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New Zealand responds to pregnant reporter helped by Taliban

Image source, Charlotte Bellis/Instagram

New Zealand has defended its border controls after a pregnant journalist said she had to turn to the Taliban for help after not being able to fly home.

Covid-19 Response Minister Chris Hipkins said there was a place for “people with special circumstances” like Charlotte Bellis.

Her story has cast a renewed spotlight on Wellington’s tough border measures designed to keep out the coronavirus.

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Others took issue with her privileged relationship with the Taliban.

The Taliban has been regularly criticised for brutally clamping down on women’s rights by arresting, torturing and even killing activists and campaigners.

What did Charlotte Bellis ask the Taliban?

In a column written for the New Zealand Herald newspaper, Ms Bellis said the New Zealand government had last week rejected her application to return home to give birth.

Currently, Wellington allows citizens and permanent residents to enter, but only if they spend 10 days isolating in quarantine hotels.

As there is high demand for such facilities and a limited number of spots, many New Zealanders wishing to return have effectively been shut out of their country.

She compared that experience to the way she was treated by the Taliban, whom she had contacted to ask if she would be welcome in Afghanistan as an unmarried pregnant woman.

Ms Bellis and her partner, a Belgian photojournalist, had been in Afghanistan last year covering the withdrawal of US troops, and it was the only place she and her partner had visas for.

“You can come and you won’t have a problem. Just tell people you’re married and if it escalates, call us,” Ms Bellis quoted the unnamed officials as saying in response to her request.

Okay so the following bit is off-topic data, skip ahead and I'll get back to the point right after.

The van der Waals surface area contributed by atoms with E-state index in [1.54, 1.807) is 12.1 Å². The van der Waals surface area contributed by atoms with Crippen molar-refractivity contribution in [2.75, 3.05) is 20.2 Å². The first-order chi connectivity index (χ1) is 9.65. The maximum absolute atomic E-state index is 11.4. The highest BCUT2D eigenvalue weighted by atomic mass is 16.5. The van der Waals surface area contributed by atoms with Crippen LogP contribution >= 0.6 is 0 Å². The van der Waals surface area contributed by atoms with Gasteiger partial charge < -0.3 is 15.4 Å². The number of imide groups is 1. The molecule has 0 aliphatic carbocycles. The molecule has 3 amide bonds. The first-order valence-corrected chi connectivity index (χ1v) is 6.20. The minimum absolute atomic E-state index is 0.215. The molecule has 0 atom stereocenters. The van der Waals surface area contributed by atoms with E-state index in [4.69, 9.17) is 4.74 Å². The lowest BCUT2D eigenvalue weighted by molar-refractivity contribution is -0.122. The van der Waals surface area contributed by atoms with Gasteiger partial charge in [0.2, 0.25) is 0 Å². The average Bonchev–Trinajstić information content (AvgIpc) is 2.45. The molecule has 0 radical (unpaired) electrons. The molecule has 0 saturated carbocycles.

“When the Taliban offers you – a pregnant, unmarried woman – safe haven, you know your situation is messed up,” she wrote.

It is not clear what happens to unwed, pregnant women in Afghanistan. However, single Afghan mothers have reported being frequently harassed by Taliban officials, pressured to give up their children, and having their custodial rights threatened.

What has the response to her column been?

Since Ms Bellis’ letter was published, there have been calls for New Zealand authorities to adjust the emergency quarantine allocation criteria to specifically cater for pregnant women.

Mr Hipkins defended the policy saying the system had “served New Zealand exceptionally well, saved lives and hospital admissions and kept our health system from being swamped.”

He added however that New Zealand officials had invited Ms Bellis to apply for a visa again under a separate emergency category.

Ms Bellis says she has also been offered asylum in another unnamed country since going public with her struggle.

However, her story has also come under criticism from observers, rights activists and Afghans themselves.

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“The story is just a continuation of how non-Afghans are treated differently by the Taliban … than Afghans,” tweeted Austrian-Afghan journalist Emran Feroz.

“Journalists who were seen as Afghans often faced threats, beatings, torture and murder while non-Afghans … had tons of privileges and were welcomed and treated softly by all sides,” he added.

Most recently, there have been calls for the Taliban to release a number of women rights activists who have not been seen after their homes were raided and they were arrested.

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